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Horm Behav. 2012 Apr;61(4):611-6. doi: 10.1016/j.yhbeh.2012.02.013. Epub 2012 Feb 20.

Testosterone measured in infancy predicts subsequent sex-typed behavior in boys and in girls.

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  • 1Department of Pediatrics, School of Medicine, University of Eastern Finland, FI-70211 Kuopio, Finland. Annamarja.lamminmaki@kuh.fi

Abstract

The testes are active during gestation, as well as during early infancy. Testosterone elevation during fetal development has been shown to play a role in human neurobehavioral sexual differentiation. The role of early postnatal gonadal activation in human psychosexual development is largely unknown, however. We measured testosterone in 48 full term infants (22 boys, 26 girls) by monthly urinary sampling from day 7 postnatal to age 6 months, and related the area under the curve (AUC) for testosterone during the first 6 months postnatal to subsequent sex-typed behavior, at the age of 14 months, using the Pre-School Activities Inventory (PSAI), and playroom observation of toy choices. In boys, testosterone AUC correlated significantly with PSAI scores (Spearman's rho = 0.54, p = 0.04). In addition, play with a train and with a baby doll showed the anticipated sex differences, and play with the train correlated significantly and positively with testosterone AUC in girls (Spearman's rho = 0.43, p = 0.05), while play with the doll correlated significantly and negatively with testosterone AUC in boys (Spearman's rho = -0.48, p < 0.03). These results may support a role for testosterone during early infancy in human neurobehavioral sexual differentiation.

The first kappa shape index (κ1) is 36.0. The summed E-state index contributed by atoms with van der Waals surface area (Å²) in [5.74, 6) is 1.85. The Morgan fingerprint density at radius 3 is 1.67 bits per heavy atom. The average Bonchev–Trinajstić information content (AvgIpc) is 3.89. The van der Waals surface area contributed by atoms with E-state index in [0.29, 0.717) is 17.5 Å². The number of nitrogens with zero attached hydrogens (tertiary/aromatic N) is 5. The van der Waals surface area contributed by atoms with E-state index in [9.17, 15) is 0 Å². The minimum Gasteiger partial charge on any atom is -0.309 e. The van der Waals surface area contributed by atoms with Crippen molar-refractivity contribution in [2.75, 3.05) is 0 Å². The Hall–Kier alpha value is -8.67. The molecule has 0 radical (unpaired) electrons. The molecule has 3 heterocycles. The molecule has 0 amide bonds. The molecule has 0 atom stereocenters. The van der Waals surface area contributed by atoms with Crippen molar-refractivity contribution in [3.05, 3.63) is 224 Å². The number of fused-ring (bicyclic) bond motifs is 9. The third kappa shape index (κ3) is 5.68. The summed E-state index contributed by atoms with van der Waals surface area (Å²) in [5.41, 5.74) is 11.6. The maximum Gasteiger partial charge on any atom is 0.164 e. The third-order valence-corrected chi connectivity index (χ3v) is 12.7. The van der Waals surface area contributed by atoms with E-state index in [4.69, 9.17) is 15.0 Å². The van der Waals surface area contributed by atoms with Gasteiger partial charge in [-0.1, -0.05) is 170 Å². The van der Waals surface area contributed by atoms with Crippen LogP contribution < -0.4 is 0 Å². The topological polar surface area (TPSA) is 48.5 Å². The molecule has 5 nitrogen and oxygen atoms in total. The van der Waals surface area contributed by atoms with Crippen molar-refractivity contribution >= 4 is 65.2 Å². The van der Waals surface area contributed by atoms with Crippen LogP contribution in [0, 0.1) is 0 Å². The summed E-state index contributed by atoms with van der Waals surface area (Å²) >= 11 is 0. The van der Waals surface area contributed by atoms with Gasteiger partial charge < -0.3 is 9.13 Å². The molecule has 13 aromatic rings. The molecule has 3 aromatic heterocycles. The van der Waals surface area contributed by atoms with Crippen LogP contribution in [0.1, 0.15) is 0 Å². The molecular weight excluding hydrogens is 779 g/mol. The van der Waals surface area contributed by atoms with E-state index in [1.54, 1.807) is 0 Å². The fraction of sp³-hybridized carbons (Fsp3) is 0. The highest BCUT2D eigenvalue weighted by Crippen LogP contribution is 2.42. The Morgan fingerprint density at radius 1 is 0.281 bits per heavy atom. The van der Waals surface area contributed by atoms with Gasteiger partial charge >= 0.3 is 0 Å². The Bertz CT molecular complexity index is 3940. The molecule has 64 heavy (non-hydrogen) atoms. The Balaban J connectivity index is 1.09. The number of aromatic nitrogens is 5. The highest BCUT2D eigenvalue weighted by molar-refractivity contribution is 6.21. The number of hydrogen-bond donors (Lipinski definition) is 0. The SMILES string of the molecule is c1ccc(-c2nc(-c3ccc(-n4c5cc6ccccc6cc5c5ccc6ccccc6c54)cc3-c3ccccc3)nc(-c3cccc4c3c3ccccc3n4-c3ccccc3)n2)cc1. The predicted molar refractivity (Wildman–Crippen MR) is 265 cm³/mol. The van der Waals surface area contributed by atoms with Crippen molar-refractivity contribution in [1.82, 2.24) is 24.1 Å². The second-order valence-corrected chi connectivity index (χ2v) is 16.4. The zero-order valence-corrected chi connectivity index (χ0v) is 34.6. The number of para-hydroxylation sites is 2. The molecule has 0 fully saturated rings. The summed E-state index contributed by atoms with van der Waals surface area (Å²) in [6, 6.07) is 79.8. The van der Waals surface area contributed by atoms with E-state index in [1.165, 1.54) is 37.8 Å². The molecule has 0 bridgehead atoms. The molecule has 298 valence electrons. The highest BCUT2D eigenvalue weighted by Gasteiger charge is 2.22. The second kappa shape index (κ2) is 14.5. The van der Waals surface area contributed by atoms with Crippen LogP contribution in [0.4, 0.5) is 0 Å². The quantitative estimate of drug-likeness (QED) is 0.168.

Copyright © 2012 Elsevier Inc. All rights reserved.

PMID:
22373494
[PubMed - indexed for MEDLINE]
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